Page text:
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DOT-Columbia University-Aura Systems-Hales Global Group Agree on CO Emission

Hales Global Group will develop, demonstrate and promulgate best-practices for advanced CO emission reduction, and energy management at both EPA and DOT.

WASHINGTON, DC, UNITED STATES, June 13, 2015 / -- In its second report to Congress, the United States Environmental Protection Agency's Office of Transportation and Air Quality identified diesel engines as significant contributors to air pollution. Engines such as the ones commonly used in transport refrigeration units contributes to the erosion of the ozone layer and is linked to increased risk of various health problems including premature mortality, heart and lung disease, and respiratory symptoms.
Aura Systems, Inc. has identified Columbia University to independently test and calibrate the on-board sensors to measure emissions from a traditional diesel engine versus Aura Systems’ electric engine. The University will collect as well as provide statistical analysis of the data obtained from the study.
Given the results supports Aura’s findings, in line with years of supporting data, the company will identify several states to manufacture the transportation refrigeration units adding to its plant in California and Georgia. Each new location will provide between 300 - to 500 new technical jobs per year with the average salary ranging from $45,000 to $60,000 dollars.
“We are proud to be representing Aura Systems and Columbia University, together they set the bar for electrification solutions,” says Larry Hales, CEO of Hales Global Group. “Columbia University engineering school suite is a tool that can help America lead the world in Air Quality emission.” Team Aura System and Columbia University are using Hales Global Group to provide new and revolutionary ways for their knowledge team to collaborate and succeed with the United Nations, the Environmental Protection Agency, the Department of Energy and Department of Transportation using transformational solutions.
The collaboration between the Department of Transportation, Columbia University and Aura will confirm Aura’s findings that the all-electric transportation refrigeration units solution, when applied nationally, will result in potential savings of more than 100 million gallons of diesel fuel per year, reduce NMHC+NOx emission by more than 20,000 tons of particular matter, reduce CO emissions by 1,400 tons of particulate matter and reduce noise pollution from the diesel system from 100 decibels to less than 80 decibels. This is a critical step toward the improvement of our environmental and our communities.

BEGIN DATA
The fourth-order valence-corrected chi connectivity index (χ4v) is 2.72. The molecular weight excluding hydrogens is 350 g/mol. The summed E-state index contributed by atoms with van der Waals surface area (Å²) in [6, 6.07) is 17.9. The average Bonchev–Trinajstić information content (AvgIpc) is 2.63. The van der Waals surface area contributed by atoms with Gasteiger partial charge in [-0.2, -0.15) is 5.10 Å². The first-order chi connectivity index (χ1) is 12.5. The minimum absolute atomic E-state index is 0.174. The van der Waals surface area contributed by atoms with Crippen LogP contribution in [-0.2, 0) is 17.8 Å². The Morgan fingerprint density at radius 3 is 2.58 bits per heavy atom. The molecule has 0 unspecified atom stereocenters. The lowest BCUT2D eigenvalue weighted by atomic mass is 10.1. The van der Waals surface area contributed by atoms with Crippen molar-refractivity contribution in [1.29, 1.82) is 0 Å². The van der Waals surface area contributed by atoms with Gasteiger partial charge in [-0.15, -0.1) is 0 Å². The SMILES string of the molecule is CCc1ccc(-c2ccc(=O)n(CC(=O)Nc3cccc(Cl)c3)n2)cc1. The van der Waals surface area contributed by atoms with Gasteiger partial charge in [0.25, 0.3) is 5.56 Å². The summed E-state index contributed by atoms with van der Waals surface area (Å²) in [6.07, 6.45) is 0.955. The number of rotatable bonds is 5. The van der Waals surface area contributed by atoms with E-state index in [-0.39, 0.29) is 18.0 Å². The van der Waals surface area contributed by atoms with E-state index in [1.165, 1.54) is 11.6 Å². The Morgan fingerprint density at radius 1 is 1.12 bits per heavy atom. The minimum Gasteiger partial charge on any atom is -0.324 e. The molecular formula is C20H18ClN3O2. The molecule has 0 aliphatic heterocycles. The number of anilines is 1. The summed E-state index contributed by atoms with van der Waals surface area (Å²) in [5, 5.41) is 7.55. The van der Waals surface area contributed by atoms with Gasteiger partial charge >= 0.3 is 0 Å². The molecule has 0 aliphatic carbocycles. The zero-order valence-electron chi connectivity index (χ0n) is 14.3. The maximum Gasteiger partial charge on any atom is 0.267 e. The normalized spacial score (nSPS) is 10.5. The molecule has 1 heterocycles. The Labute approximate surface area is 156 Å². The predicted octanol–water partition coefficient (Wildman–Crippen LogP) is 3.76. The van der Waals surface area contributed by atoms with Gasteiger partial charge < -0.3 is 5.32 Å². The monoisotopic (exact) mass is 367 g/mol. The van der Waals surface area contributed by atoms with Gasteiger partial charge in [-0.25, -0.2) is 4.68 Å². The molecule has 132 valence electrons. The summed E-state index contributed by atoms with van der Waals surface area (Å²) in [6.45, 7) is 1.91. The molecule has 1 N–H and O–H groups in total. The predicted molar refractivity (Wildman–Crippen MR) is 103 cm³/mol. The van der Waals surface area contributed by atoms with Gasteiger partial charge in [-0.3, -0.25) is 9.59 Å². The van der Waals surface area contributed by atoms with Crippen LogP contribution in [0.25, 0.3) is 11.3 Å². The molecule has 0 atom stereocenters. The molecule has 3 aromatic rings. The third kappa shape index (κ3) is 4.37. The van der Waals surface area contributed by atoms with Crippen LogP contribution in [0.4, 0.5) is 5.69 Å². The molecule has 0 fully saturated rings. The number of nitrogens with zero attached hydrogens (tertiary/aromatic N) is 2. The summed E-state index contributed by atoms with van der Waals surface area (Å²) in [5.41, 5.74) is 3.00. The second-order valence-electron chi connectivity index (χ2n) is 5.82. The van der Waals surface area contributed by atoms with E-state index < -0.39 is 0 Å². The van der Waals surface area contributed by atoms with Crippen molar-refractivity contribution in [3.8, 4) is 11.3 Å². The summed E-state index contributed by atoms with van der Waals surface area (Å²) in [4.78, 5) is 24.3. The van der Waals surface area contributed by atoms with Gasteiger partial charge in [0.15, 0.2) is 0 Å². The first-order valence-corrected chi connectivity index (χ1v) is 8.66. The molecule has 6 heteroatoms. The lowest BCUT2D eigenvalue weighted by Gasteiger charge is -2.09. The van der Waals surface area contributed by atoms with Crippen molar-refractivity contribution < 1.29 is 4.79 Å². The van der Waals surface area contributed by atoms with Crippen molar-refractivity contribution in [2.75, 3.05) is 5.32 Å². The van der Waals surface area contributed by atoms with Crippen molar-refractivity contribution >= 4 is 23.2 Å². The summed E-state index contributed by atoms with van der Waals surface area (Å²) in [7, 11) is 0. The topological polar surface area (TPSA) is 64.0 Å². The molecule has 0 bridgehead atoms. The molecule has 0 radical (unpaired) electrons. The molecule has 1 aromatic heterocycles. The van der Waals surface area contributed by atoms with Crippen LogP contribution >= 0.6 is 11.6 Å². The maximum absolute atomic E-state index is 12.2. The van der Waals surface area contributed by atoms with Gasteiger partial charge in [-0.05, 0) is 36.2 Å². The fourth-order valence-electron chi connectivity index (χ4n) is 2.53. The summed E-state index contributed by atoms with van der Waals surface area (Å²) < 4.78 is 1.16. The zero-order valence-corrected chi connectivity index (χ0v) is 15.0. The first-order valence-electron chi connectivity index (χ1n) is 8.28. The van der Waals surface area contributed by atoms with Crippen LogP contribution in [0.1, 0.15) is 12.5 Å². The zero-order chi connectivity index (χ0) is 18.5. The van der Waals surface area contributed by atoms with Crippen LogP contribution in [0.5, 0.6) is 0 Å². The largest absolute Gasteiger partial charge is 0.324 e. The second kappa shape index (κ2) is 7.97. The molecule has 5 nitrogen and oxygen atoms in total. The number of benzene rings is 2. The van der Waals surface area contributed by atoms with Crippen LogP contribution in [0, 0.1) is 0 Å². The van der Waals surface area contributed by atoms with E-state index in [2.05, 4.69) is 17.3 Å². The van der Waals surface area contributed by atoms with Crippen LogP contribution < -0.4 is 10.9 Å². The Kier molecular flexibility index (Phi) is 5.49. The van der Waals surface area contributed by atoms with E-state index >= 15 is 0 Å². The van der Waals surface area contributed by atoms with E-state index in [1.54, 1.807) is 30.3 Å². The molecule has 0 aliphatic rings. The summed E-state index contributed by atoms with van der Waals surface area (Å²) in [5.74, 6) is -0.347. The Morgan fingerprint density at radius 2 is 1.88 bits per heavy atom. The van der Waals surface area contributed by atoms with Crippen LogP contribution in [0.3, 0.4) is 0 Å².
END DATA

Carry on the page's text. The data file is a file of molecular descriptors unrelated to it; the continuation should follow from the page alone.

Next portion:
Sharon Sputz Director of Strategic Programs, Data Science Institute The Fu Foundation School of Engineering and Applied Science at Columbia University said:
“The benefits of this study could provide validation for end users that the economic benefits to them are such that electrification becomes a priority and this would lead to very significant environmental, health, social and additional economic benefits to the nation. The study is expected to provide a roadmap to the elimination of more than 110,000 existing diesel based power generation systems that are now commonly used in intercity refrigerated trucks and provide a non diesel solution to new transport refrigeration trucks. The goals of the roadmap is to provide end users with their own economic impetus to retrofit existing diesel solutions by a validated savings of approximately 1,000 gallons of diesel fuel per year per truck in addition to diesel maintenance cost savings of an additional $1,000 per year per truck.”
The economic benefits of this study will provide the incentive for users to convert to electrification while creating over 2,150 well paying jobs and be the impetus for hundreds of new small businesses to implement the electrification program across the nation.
According to Ian Campbell, lobbyist and former Chief of Staff on Capitol Hill, more than one quarter of total U.S. greenhouse gas emissions come from the transportation sector. Truck idling affects our environment and our energy supply in several ways. On average, each idling truck produces about 21 tons of carbon dioxide (C02) and 0.3 tons of nitrogen oxides (NOx) annually totaling over 11 million tons and 150,000 tons, respectively. Diesel exhaust also contains particulates, sulfur dioxide, carbon monoxide, hydrocarbons, and various air toxics. Idling emissions can contribute to a number of health problems such as bronchitis, hospital admissions, respiratory symptoms, asthma attacks, and more. Trucks consume up to 1.2 billion gallons of diesel fuel every year from idling, costing $3.6 billion

Steve Folse
Hales Global Group LLC
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